"If you think it's a wise thing to do, then, of course, go for it but you still must say, 'I'm going to be just fine if I have to step in and make this good because that's the bottom line.' The bottom line is you've got to be ready to pay off that note."
For Lee, there was no hesitation. "When I needed him, he was there for me," Lee says, adding that he pays the majority of the $280 car lease.
The Good, the Bad and the Ugly
Of his decision to co-sign rather than buying his father the car, Lee says, "it's going to help him begin to rebuild his credit.
"I didn't want everything in my name. He's on the lease because I wanted his name on the registration, and I wanted him to be part of it because it's his car," Lee adds.
But not all families handle the arrangements so effortlessly.
"I need opinions please; I feel forced to co-sign on a mortgage for my parents ...," a Twitter user wrote a week ago, sharing in anonymity the qualms many children face when asked to co-sign.
From another user: "... More important things to worry on. Dad wants me to co-sign on a car."
And it's no cake walk for the parents, either.
"A parent having to swallow very hard and ask their adult child to co-sign for a car loan means the parent is in financial distress and not able to obtain the loan though their own credit worthiness," says Gail Cunningham, vice president of public relations for the National Foundation for Credit Counseling, a financial education and counseling service based in Silver Spring, Md.
The parent-child relationship generally "has the parent being in charge and child being obedient," says Theodore Connolly, author of personal finance book "Road Out of Debt."
Co-signing, he says, unwittingly creates a master-servant situation, and the person that owes the money falls into a different status. "A child lending to a parent is almost reversing the relationship and could cause problems," he adds.
A few experts were split about how to seal the deal, but most agree that parent and child should be prepared to pay if there are any hiccups during repayment of a loan.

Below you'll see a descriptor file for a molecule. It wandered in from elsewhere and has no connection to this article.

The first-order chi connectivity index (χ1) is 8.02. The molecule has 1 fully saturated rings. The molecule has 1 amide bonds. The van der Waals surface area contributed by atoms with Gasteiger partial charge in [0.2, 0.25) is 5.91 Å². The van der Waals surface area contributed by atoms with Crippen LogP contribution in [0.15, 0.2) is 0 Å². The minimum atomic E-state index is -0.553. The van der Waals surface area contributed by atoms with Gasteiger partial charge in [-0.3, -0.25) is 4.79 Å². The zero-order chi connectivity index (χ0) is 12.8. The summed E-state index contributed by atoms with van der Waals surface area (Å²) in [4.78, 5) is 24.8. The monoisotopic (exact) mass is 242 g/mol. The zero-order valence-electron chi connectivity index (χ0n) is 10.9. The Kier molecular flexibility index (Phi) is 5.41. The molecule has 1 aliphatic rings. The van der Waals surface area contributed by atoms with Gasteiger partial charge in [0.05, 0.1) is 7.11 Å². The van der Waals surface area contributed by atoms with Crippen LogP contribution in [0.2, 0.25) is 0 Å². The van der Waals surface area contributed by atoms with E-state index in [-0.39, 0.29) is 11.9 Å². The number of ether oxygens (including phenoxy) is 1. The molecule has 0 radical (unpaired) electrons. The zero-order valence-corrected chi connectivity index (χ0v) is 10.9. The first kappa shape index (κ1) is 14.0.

That's why Lee and his father picked a Toyota RAV4 compact when deciding on a new vehicle.
"Of course, I'm not going to take a lease for a brand new Mercedes," Lee says. "I'm not going to take a lease that's going to destroy my life."
But any child who resists should consider offering alternatives to avoid souring the parental relationship, some experts say.
Declining to co-sign can be "explosive when you include the family dynamics of the situation because we're not logical with this decisions," South Dakota financial planner Kahler says.
Remember that you're in an adult role, not a child's. And instead of simply declining, explain the downside and ask if there are other ways to help.
Given that his own father almost went bankrupt after co-signing on an employee's business loan, Kahler suggested offering to give the item to the parent as a gift, or putting the loan in the child's name to give complete control of the assets.
While there may be no way to avoid upsetting your parents, there are valid reasons to decline, credit counselor Cunningham says.
"If your mom, dad or parents have demonstrated financial irresponsibility their whole life and you feel you're enabling them by co-signing, speak the truth in love," she says. "Or, if opening a new line of credit could impact your credit score."
Lee's solution was to minimize the impact.
"We looked at a short-term lease and not something like 36 months," he says, "so I made my risk much smaller."